07 February 2018

Coffee Subscription Review: Dog & Hat

Sampling outstanding coffees, discovering new roasters and trying coffee varieties or origins that I might not otherwise have chosen are three of my top criteria when considering a speciality coffee subscription service. With a dapper, doggy sigil and a focus on high-quality, ethically sourced coffee, Dog & Hat Coffee is a multi-roaster speciality coffee subscription service run by the Morgan Family in York. I had heard good things about the company, including from fellow coffee bloggers Bean There at, who reviewed the November box, and my first Dog & Hat box easily met all three criteria.

Su from Dog & Hat kindly offered to send me a complimentary box for review, although I wasn't obliged to post anything, and as always, receiving a review product influences neither my decision to review it nor my opinions of it in any reviews I do write. I received the February box, which included three bags of coffee beans, one roaster for filter, one for espresso, and one that would work equally well for both. And overall, I was very happy both with the service and the coffee — two of the three coffees were truly excellent, and the third allowed me sample some very good coffee from a country still in the early stages of its speciality-coffee journey.

The box arrived towards the end of January. Very few coffee (and other) packages fit through my letterbox at home (and the three-coffee box is unlikely to fit through many people's letterboxes) so I had it delivered to my office. I was impressed, however, with the minimal and completely recyclable packaging — no plastic and no bumf, just the coffee and Dog & Hat's concise but detailed coffee guides.

When you sign up for a Dog & Hat subscription, you can select whether you'd like two bags of (usually) 250g coffee beans per month (£17) or three (£24), and whether you'd prefer espresso-roasted beans, filter-roasted beans or an assortment. Delivery is free within the UK, which makes the service very good value, especially given the quality of the coffee. The coffees also arrived soon after their roast date, which is particularly important for people like me who live alone and who sometimes take a fortnight to get through a bag of beans. My box featured three new-to-me, UK roasters (previous Dog & Hat boxes have featured roasters from other European countries):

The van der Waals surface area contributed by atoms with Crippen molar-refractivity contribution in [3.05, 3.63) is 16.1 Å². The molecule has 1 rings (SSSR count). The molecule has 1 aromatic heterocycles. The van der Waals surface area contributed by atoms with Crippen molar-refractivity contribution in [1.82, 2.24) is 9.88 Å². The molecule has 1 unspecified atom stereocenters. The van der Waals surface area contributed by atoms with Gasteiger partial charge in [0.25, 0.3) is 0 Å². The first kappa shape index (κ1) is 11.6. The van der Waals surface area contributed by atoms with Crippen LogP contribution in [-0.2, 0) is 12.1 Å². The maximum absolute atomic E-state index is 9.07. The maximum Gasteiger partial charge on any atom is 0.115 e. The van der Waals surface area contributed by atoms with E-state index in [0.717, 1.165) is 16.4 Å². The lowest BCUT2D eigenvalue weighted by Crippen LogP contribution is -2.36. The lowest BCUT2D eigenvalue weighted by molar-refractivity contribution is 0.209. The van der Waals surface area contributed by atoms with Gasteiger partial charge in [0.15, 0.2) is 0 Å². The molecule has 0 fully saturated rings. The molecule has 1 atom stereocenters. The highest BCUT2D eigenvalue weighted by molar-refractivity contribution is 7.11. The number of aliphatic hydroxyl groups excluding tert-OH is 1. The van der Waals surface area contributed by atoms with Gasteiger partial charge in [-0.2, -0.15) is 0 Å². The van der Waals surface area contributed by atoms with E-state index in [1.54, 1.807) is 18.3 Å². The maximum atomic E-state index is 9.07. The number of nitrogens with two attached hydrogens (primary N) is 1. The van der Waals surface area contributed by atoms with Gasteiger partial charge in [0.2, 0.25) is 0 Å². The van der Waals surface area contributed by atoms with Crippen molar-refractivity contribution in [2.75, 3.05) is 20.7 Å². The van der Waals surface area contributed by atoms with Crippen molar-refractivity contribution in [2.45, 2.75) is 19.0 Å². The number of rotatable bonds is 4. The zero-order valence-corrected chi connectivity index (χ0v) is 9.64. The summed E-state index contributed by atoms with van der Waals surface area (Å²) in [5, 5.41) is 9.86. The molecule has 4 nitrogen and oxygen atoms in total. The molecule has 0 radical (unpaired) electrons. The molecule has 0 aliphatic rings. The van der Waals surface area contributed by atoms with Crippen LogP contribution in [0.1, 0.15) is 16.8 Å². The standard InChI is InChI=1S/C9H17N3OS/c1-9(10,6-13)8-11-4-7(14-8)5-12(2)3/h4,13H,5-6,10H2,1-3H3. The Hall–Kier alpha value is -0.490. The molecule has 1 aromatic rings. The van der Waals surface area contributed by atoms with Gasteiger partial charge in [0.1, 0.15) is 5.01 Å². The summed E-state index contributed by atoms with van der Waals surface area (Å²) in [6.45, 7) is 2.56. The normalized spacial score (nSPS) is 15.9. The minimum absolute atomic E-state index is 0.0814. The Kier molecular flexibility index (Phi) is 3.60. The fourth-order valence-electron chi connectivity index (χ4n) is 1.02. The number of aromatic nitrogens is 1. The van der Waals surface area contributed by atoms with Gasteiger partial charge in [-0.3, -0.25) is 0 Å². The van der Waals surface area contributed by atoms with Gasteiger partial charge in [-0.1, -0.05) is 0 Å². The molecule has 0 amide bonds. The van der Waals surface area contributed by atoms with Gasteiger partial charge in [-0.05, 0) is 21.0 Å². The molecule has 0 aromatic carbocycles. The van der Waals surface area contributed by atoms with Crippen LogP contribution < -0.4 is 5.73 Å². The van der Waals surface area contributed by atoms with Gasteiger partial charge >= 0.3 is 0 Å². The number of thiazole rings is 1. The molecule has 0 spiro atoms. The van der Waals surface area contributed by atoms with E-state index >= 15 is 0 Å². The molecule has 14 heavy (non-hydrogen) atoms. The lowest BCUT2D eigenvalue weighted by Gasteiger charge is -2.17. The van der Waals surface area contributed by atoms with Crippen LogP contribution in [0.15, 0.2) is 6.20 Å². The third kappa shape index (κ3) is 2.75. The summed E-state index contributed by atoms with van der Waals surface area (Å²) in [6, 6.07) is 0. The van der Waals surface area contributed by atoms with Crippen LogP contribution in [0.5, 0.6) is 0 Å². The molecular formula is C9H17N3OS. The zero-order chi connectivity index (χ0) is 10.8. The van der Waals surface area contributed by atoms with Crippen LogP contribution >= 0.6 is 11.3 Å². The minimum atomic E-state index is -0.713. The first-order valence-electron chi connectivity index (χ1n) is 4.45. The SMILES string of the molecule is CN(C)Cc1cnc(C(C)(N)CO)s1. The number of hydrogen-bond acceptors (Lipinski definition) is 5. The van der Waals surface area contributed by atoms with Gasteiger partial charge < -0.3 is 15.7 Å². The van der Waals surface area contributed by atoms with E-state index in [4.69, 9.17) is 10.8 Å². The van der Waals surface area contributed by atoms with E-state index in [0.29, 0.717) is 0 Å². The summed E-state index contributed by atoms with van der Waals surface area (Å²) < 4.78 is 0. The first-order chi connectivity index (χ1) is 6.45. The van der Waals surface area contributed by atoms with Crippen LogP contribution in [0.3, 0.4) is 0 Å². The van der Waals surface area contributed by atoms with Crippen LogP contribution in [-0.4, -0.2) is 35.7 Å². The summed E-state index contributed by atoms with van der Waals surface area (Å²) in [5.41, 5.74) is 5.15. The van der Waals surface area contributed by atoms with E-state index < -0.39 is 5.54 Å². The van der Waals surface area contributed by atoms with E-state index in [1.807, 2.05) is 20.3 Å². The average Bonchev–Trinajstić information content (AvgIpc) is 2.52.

I started with the Pharmacie coffee (not just because the packaging coordinated so well with my Acme cup). I ground the coffee in my new Wilfa Svart grinder and brewed a cup using my Kalita Wave dripper. Dog & Hat's coffee guide includes a suggested water:coffee ratio, which was a very helpful starting point. When you've got an outstanding coffee, the specific flavour notes hit you as you stand over your brewing device; in this case, I left my mug in my kitchen and I could smell the apricot and creamy strawberry notes from the hallway. Needless to say, this coffee extracted beautifully, both at home and in my less precise, kettle-free, scales-free office kitchen. What a super coffee! Pharmacie are one of my favourite UK roasters and they have a knack for finding really special coffees, sourced from farms around the world and often showcasing rarer origins.

The honey-processed coffee from the Don Chico cooperative in Costa Rica, was roasted by London-based Long & Short for espresso and although it made a nice enough pourover, it really shone as an espresso. My home espresso brewing lags behind my filter-coffee efforts, but even my inexpert shots tasted very good as espresso with chocolatey and nutty notes shining through. When I made a flat white, my latte art proved more recognisable than usual — another good sign that the coffee was extracting very nicely.

Finally, I turned my attention the Fuyan — not the first speciality coffee from China I've tried, but my sample size is pretty small. Although coffee production in China continues to grow (with China now ranking among the world's top 15 coffee-producing nations), after its introduction in the Yunnan region in the 19th century, speciality-grade coffee hasn't been as common thus far. As such, I was very interested to try this Django coffee from Yunnan. At the heart of the Fuyan cooperative are a group of farmers who are passionate about raising the quality of the coffee that they grow. In this case, the coffee comes from the Catimor varietal, a particularly hardy Arabica varietal. I brewed the coffee through the Kalita Wave, and got various complex, fruity flavours, including raisin and plum, and it has really opened my eyes to a coffee origin to which I hadn't given much consideration until now.

You can sign up for a Dog & Hat subscription here. They are taking orders for the March box — which includes coffees from Hoppenworth & Ploch, Dear Green and Moonroast, as well as a sample from The Girl in the Cafe — until 20 February.

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